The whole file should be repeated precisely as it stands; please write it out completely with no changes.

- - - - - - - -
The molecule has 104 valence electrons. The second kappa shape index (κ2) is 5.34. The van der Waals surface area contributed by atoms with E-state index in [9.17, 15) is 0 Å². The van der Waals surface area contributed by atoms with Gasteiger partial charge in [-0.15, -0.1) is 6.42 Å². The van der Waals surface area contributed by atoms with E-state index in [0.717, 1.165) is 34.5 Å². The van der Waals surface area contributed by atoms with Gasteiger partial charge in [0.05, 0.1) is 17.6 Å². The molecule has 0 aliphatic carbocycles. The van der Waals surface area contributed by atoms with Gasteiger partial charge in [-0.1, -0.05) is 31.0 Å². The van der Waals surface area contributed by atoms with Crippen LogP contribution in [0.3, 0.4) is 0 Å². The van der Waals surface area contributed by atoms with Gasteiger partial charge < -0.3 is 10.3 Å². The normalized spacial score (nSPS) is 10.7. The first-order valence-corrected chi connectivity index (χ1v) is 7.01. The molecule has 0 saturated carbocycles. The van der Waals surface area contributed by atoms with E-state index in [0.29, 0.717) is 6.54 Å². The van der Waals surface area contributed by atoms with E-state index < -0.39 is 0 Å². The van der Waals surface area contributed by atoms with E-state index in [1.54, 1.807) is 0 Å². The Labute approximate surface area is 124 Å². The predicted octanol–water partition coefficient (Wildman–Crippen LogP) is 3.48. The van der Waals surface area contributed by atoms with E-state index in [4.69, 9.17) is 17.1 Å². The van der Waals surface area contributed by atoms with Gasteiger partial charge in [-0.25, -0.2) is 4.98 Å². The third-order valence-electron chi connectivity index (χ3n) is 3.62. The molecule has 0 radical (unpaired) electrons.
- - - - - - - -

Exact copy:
The molecule has 104 valence electrons. The second kappa shape index (κ2) is 5.34. The van der Waals surface area contributed by atoms with E-state index in [9.17, 15) is 0 Å². The van der Waals surface area contributed by atoms with Gasteiger partial charge in [-0.15, -0.1) is 6.42 Å². The van der Waals surface area contributed by atoms with E-state index in [0.717, 1.165) is 34.5 Å². The van der Waals surface area contributed by atoms with Gasteiger partial charge in [0.05, 0.1) is 17.6 Å². The molecule has 0 aliphatic carbocycles. The van der Waals surface area contributed by atoms with Gasteiger partial charge in [-0.1, -0.05) is 31.0 Å². The van der Waals surface area contributed by atoms with Crippen LogP contribution in [0.3, 0.4) is 0 Å². The van der Waals surface area contributed by atoms with Gasteiger partial charge < -0.3 is 10.3 Å². The normalized spacial score (nSPS) is 10.7. The first-order valence-corrected chi connectivity index (χ1v) is 7.01. The molecule has 0 saturated carbocycles. The van der Waals surface area contributed by atoms with E-state index in [0.29, 0.717) is 6.54 Å². The van der Waals surface area contributed by atoms with E-state index < -0.39 is 0 Å². The van der Waals surface area contributed by atoms with E-state index in [1.54, 1.807) is 0 Å². The Labute approximate surface area is 124 Å². The predicted octanol–water partition coefficient (Wildman–Crippen LogP) is 3.48. The van der Waals surface area contributed by atoms with E-state index in [4.69, 9.17) is 17.1 Å². The van der Waals surface area contributed by atoms with Gasteiger partial charge in [-0.25, -0.2) is 4.98 Å². The third-order valence-electron chi connectivity index (χ3n) is 3.62. The molecule has 0 radical (unpaired) electrons.